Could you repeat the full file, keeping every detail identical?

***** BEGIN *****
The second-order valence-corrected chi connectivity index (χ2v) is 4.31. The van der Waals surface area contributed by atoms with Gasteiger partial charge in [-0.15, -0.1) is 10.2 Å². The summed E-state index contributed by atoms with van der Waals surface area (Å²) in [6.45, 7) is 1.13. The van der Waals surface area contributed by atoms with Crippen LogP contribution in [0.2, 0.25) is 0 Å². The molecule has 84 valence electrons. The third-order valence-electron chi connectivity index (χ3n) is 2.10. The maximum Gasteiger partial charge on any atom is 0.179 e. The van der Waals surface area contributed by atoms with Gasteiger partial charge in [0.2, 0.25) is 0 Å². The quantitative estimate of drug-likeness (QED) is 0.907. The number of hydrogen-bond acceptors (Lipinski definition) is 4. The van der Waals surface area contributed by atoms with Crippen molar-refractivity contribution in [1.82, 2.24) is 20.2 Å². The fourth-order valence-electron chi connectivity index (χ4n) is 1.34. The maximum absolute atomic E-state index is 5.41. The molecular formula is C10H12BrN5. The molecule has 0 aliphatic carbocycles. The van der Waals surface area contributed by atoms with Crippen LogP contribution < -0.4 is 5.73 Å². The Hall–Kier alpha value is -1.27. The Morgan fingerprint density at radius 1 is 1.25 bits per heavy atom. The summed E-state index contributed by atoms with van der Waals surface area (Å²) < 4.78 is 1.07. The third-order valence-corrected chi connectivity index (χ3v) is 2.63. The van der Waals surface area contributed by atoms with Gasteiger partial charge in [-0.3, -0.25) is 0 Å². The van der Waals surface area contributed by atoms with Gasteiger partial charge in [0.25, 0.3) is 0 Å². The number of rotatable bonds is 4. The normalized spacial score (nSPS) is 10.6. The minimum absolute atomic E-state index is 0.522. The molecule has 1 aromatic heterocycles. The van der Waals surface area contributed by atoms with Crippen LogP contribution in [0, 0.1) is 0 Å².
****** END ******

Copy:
The second-order valence-corrected chi connectivity index (χ2v) is 4.31. The van der Waals surface area contributed by atoms with Gasteiger partial charge in [-0.15, -0.1) is 10.2 Å². The summed E-state index contributed by atoms with van der Waals surface area (Å²) in [6.45, 7) is 1.13. The van der Waals surface area contributed by atoms with Crippen LogP contribution in [0.2, 0.25) is 0 Å². The molecule has 84 valence electrons. The third-order valence-electron chi connectivity index (χ3n) is 2.10. The maximum Gasteiger partial charge on any atom is 0.179 e. The van der Waals surface area contributed by atoms with Gasteiger partial charge in [0.2, 0.25) is 0 Å². The quantitative estimate of drug-likeness (QED) is 0.907. The number of hydrogen-bond acceptors (Lipinski definition) is 4. The van der Waals surface area contributed by atoms with Crippen molar-refractivity contribution in [1.82, 2.24) is 20.2 Å². The fourth-order valence-electron chi connectivity index (χ4n) is 1.34. The maximum absolute atomic E-state index is 5.41. The molecular formula is C10H12BrN5. The molecule has 0 aliphatic carbocycles. The van der Waals surface area contributed by atoms with Crippen LogP contribution < -0.4 is 5.73 Å². The Hall–Kier alpha value is -1.27. The Morgan fingerprint density at radius 1 is 1.25 bits per heavy atom. The summed E-state index contributed by atoms with van der Waals surface area (Å²) < 4.78 is 1.07. The third-order valence-corrected chi connectivity index (χ3v) is 2.63. The van der Waals surface area contributed by atoms with Gasteiger partial charge in [-0.3, -0.25) is 0 Å². The van der Waals surface area contributed by atoms with Gasteiger partial charge in [0.25, 0.3) is 0 Å². The number of rotatable bonds is 4. The normalized spacial score (nSPS) is 10.6. The minimum absolute atomic E-state index is 0.522. The molecule has 1 aromatic heterocycles. The van der Waals surface area contributed by atoms with Crippen LogP contribution in [0, 0.1) is 0 Å².